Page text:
little difference between the two cameras in achievable DR. The main difference
is that maximum DR is gained more easily and automatically with the FX10. The
CG12 requires more attention to the histogram, negative exposure compensation
and more work in the RAW converter.
Color: The FX10 allows Adobe RGB color space, the CG12 does not. Presumably it uses sRGB but the published specifications do not nominate a color space. RAW capture allows colors to be adjusted post capture
so I did not spend much time on this subject.
There is little to choose between them. Both feature fast,
accurate autofocus with a very low rate of failures or misses. Both have a
focus assist lamp for low light and generally focus without problems in low
Exposures in each camera are generally accurate with the exception
of the CG12 blown highlights when confronted by high SBR, as described above. When
using P Mode and Auto ISO I found the FX10's "Firing Solution" in
other words the chosen combination of ISO, Aperture and Shutter Speed to be a better match for the scene more often than the CG12.
Shot to shot times are brisk. I never felt either camera
delayed my next shot. Both have inbuilt
flash which works well. Be aware however that when the flash is set to operate
each camera may over ride some existing exposure settings.
Handling: The CG12 has a larger and more comfortable
finger grip, larger and better positioned thumb rest and more comfortable hand
grip position. The CG12 has it's main control dial located top front which is ergonomically
preferred, because the index finger has better touch and position sensitivity than
the thumb and it is otherwise sitting idle while, say, the Aperture is being
adjusted. ( however the one on the CG12 would be more accessible were it to be located
about 8 mm higher) The main control dial of the FX10 is located exactly where my thumb wants to find a big fat thumb rest. The actual thumb rest is a vestigial little thing pushed off to the
extreme right edge of the camera making for an awkward and uncomfortable hold. The FX10 is reported by users to benefit from fitting a Thumbs Up or HorusBennu thumb grip to provide a more natural and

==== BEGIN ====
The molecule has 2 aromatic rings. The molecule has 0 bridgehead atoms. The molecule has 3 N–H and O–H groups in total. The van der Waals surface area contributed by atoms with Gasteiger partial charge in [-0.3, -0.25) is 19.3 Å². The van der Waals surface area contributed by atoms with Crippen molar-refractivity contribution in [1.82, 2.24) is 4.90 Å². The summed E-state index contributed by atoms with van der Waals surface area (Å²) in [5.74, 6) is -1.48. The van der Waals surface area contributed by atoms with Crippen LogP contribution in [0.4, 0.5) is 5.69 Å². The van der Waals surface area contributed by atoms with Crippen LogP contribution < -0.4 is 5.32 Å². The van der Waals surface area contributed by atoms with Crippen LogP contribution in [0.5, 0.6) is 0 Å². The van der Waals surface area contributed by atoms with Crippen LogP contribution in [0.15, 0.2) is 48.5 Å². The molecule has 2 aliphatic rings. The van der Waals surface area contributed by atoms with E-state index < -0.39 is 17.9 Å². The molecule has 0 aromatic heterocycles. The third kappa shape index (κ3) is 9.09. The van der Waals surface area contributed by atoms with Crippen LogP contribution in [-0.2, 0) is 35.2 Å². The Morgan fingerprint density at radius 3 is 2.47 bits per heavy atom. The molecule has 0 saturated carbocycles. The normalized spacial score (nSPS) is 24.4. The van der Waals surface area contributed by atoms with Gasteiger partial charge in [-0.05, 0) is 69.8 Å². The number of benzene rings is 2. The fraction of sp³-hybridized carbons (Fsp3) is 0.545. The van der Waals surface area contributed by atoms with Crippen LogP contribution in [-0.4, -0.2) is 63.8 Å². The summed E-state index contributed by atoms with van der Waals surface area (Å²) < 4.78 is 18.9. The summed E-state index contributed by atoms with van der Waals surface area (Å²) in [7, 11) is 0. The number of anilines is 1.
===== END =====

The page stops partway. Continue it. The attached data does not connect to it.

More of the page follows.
secure place for the thumb, just above the control dial. Changing active AF
position on the FX10 requires four complete changes of grip, two with each
hand. This is the result of two design decisions, first the thumb and index
finger of the left hand need to be on the zoom ring to operate it, second the
same hand is needed to operate the buttons on the left side of the monitor, and
obviously that hand cannot be in two places at the same time. Those buttons need to be on the right side of the monitor so the left hand can stay on the lens. The same operation on the CG12 only
needs two shifts, not complete changes, of grip, both with the right hand while
the left hand holds the camera securely throughout. This difference might not
sound like much to read about, but in practice changing active AF position on
the CG12 is quick and easy, so I do it readily, but on the FX10 the process is
slow and awkward, so I avoid it.
Viewing: Each provides a similar viewing experience.
Each has an optical viewfinder which provides no information
and is not a joy to use. The FX10 one is a bit larger and brighter so would
rate slightly better, but they both have a reduced field of view and parallax
The FX10 has a nicer monitor than the CG12. It is smoother,
less contrasty, shows better highlight detail, has more color saturation and a
warmer color balance. Both monitors are adjustable for brightness but nothing else.
Potential buyers beware: do not attempt to compare image quality between
these two cameras using the monitors. Review pix look better on the FX10. You
need to get images out of the cameras to properly compare them.